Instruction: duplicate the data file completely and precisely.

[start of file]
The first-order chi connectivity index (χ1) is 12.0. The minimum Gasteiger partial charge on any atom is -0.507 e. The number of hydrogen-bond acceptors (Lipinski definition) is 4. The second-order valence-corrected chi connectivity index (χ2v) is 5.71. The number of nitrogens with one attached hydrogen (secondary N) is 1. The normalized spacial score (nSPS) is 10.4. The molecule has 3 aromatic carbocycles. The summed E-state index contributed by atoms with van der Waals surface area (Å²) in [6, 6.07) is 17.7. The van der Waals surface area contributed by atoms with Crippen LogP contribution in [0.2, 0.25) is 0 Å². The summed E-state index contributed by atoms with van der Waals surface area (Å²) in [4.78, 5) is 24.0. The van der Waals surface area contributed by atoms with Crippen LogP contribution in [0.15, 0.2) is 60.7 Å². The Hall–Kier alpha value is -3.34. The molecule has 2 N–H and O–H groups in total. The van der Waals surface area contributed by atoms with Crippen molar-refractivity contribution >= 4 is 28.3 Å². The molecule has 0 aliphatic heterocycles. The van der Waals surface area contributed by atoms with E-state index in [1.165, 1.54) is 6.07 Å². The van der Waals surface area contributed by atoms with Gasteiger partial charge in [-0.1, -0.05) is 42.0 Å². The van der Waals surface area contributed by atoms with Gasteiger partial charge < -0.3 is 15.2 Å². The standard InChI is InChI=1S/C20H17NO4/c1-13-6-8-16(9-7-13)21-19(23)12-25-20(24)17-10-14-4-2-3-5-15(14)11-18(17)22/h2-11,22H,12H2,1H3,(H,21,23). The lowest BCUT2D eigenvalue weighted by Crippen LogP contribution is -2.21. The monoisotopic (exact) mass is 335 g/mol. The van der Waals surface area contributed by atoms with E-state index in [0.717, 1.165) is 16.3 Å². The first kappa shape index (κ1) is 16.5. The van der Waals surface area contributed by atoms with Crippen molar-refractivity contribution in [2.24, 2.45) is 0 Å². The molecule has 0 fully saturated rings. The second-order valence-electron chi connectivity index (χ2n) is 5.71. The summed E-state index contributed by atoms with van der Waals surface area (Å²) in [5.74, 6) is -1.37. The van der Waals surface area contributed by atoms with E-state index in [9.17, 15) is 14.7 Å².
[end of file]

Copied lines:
The first-order chi connectivity index (χ1) is 12.0. The minimum Gasteiger partial charge on any atom is -0.507 e. The number of hydrogen-bond acceptors (Lipinski definition) is 4. The second-order valence-corrected chi connectivity index (χ2v) is 5.71. The number of nitrogens with one attached hydrogen (secondary N) is 1. The normalized spacial score (nSPS) is 10.4. The molecule has 3 aromatic carbocycles. The summed E-state index contributed by atoms with van der Waals surface area (Å²) in [6, 6.07) is 17.7. The van der Waals surface area contributed by atoms with Crippen LogP contribution in [0.2, 0.25) is 0 Å². The summed E-state index contributed by atoms with van der Waals surface area (Å²) in [4.78, 5) is 24.0. The van der Waals surface area contributed by atoms with Crippen LogP contribution in [0.15, 0.2) is 60.7 Å². The Hall–Kier alpha value is -3.34. The molecule has 2 N–H and O–H groups in total. The van der Waals surface area contributed by atoms with Crippen molar-refractivity contribution >= 4 is 28.3 Å². The molecule has 0 aliphatic heterocycles. The van der Waals surface area contributed by atoms with E-state index in [1.165, 1.54) is 6.07 Å². The van der Waals surface area contributed by atoms with Gasteiger partial charge in [-0.1, -0.05) is 42.0 Å². The van der Waals surface area contributed by atoms with Gasteiger partial charge < -0.3 is 15.2 Å². The standard InChI is InChI=1S/C20H17NO4/c1-13-6-8-16(9-7-13)21-19(23)12-25-20(24)17-10-14-4-2-3-5-15(14)11-18(17)22/h2-11,22H,12H2,1H3,(H,21,23). The lowest BCUT2D eigenvalue weighted by Crippen LogP contribution is -2.21. The monoisotopic (exact) mass is 335 g/mol. The van der Waals surface area contributed by atoms with E-state index in [0.717, 1.165) is 16.3 Å². The first kappa shape index (κ1) is 16.5. The van der Waals surface area contributed by atoms with Crippen molar-refractivity contribution in [2.24, 2.45) is 0 Å². The molecule has 0 fully saturated rings. The second-order valence-electron chi connectivity index (χ2n) is 5.71. The summed E-state index contributed by atoms with van der Waals surface area (Å²) in [5.74, 6) is -1.37. The van der Waals surface area contributed by atoms with E-state index in [9.17, 15) is 14.7 Å².